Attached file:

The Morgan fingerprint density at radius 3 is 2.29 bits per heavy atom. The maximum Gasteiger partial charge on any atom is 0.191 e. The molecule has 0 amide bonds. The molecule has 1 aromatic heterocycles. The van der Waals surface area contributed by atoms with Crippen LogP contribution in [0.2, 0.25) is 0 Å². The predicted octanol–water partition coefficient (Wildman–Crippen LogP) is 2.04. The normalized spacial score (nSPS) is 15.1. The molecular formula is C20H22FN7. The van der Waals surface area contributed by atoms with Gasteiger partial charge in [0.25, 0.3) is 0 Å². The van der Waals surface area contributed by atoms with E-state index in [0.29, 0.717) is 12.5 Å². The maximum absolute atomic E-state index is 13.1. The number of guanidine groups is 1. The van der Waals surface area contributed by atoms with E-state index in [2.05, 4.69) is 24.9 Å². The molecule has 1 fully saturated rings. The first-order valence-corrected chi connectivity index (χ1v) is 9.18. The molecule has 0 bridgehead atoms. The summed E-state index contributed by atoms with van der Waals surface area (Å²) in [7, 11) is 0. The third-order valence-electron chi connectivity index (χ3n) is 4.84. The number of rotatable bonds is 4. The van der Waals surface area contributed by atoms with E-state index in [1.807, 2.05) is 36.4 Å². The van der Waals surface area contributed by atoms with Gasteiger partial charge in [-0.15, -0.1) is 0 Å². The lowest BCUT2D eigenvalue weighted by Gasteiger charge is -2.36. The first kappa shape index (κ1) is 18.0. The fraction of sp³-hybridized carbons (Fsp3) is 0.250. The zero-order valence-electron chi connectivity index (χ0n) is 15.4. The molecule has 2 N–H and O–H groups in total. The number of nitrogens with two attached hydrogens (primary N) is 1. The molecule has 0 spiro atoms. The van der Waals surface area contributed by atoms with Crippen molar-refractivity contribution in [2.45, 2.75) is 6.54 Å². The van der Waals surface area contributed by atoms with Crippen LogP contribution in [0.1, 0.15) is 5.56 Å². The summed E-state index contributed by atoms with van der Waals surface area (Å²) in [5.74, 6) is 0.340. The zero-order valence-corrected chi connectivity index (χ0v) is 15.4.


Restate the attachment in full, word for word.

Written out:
The Morgan fingerprint density at radius 3 is 2.29 bits per heavy atom. The maximum Gasteiger partial charge on any atom is 0.191 e. The molecule has 0 amide bonds. The molecule has 1 aromatic heterocycles. The van der Waals surface area contributed by atoms with Crippen LogP contribution in [0.2, 0.25) is 0 Å². The predicted octanol–water partition coefficient (Wildman–Crippen LogP) is 2.04. The normalized spacial score (nSPS) is 15.1. The molecular formula is C20H22FN7. The van der Waals surface area contributed by atoms with Gasteiger partial charge in [0.25, 0.3) is 0 Å². The van der Waals surface area contributed by atoms with E-state index in [0.29, 0.717) is 12.5 Å². The maximum absolute atomic E-state index is 13.1. The number of guanidine groups is 1. The van der Waals surface area contributed by atoms with E-state index in [2.05, 4.69) is 24.9 Å². The molecule has 1 fully saturated rings. The first-order valence-corrected chi connectivity index (χ1v) is 9.18. The molecule has 0 bridgehead atoms. The summed E-state index contributed by atoms with van der Waals surface area (Å²) in [7, 11) is 0. The third-order valence-electron chi connectivity index (χ3n) is 4.84. The number of rotatable bonds is 4. The van der Waals surface area contributed by atoms with E-state index in [1.807, 2.05) is 36.4 Å². The van der Waals surface area contributed by atoms with Gasteiger partial charge in [-0.15, -0.1) is 0 Å². The lowest BCUT2D eigenvalue weighted by Gasteiger charge is -2.36. The first kappa shape index (κ1) is 18.0. The fraction of sp³-hybridized carbons (Fsp3) is 0.250. The zero-order valence-electron chi connectivity index (χ0n) is 15.4. The molecule has 2 N–H and O–H groups in total. The number of nitrogens with two attached hydrogens (primary N) is 1. The molecule has 0 spiro atoms. The van der Waals surface area contributed by atoms with Crippen molar-refractivity contribution in [2.45, 2.75) is 6.54 Å². The van der Waals surface area contributed by atoms with Crippen LogP contribution in [0.1, 0.15) is 5.56 Å². The summed E-state index contributed by atoms with van der Waals surface area (Å²) in [5.74, 6) is 0.340. The zero-order valence-corrected chi connectivity index (χ0v) is 15.4.